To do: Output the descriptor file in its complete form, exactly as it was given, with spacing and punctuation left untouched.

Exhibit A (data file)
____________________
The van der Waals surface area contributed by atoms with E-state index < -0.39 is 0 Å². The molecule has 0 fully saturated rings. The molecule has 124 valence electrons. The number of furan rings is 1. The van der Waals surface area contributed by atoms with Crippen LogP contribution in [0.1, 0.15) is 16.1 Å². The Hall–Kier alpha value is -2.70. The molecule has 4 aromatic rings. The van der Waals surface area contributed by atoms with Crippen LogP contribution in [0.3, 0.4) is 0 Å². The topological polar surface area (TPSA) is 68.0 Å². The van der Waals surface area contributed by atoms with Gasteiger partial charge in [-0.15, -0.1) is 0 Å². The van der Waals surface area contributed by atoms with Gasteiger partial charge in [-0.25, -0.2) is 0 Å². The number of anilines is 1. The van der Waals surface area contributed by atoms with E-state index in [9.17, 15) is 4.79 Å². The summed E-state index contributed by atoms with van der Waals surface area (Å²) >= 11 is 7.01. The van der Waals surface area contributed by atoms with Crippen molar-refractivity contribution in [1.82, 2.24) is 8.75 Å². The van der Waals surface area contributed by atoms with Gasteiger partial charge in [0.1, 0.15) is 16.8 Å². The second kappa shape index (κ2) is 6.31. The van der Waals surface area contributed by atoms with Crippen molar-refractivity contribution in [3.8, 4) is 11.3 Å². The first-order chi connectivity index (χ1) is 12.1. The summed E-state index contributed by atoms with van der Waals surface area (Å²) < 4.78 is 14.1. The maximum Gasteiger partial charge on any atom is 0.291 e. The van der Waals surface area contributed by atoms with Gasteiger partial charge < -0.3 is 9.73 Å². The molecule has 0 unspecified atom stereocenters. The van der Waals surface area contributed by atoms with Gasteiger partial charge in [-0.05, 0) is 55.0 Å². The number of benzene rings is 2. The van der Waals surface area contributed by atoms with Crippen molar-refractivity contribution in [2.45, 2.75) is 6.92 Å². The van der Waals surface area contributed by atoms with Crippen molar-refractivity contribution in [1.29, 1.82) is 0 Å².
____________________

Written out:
The van der Waals surface area contributed by atoms with E-state index < -0.39 is 0 Å². The molecule has 0 fully saturated rings. The molecule has 124 valence electrons. The number of furan rings is 1. The van der Waals surface area contributed by atoms with Crippen LogP contribution in [0.1, 0.15) is 16.1 Å². The Hall–Kier alpha value is -2.70. The molecule has 4 aromatic rings. The van der Waals surface area contributed by atoms with Crippen LogP contribution in [0.3, 0.4) is 0 Å². The topological polar surface area (TPSA) is 68.0 Å². The van der Waals surface area contributed by atoms with Gasteiger partial charge in [-0.15, -0.1) is 0 Å². The van der Waals surface area contributed by atoms with Gasteiger partial charge in [-0.25, -0.2) is 0 Å². The number of anilines is 1. The van der Waals surface area contributed by atoms with E-state index in [9.17, 15) is 4.79 Å². The summed E-state index contributed by atoms with van der Waals surface area (Å²) >= 11 is 7.01. The van der Waals surface area contributed by atoms with Crippen molar-refractivity contribution in [1.82, 2.24) is 8.75 Å². The van der Waals surface area contributed by atoms with Gasteiger partial charge in [0.1, 0.15) is 16.8 Å². The second kappa shape index (κ2) is 6.31. The van der Waals surface area contributed by atoms with Crippen molar-refractivity contribution in [3.8, 4) is 11.3 Å². The first-order chi connectivity index (χ1) is 12.1. The summed E-state index contributed by atoms with van der Waals surface area (Å²) < 4.78 is 14.1. The maximum Gasteiger partial charge on any atom is 0.291 e. The van der Waals surface area contributed by atoms with Gasteiger partial charge < -0.3 is 9.73 Å². The molecule has 0 unspecified atom stereocenters. The van der Waals surface area contributed by atoms with Gasteiger partial charge in [-0.05, 0) is 55.0 Å². The number of benzene rings is 2. The van der Waals surface area contributed by atoms with Crippen molar-refractivity contribution in [2.45, 2.75) is 6.92 Å². The van der Waals surface area contributed by atoms with Crippen molar-refractivity contribution in [1.29, 1.82) is 0 Å².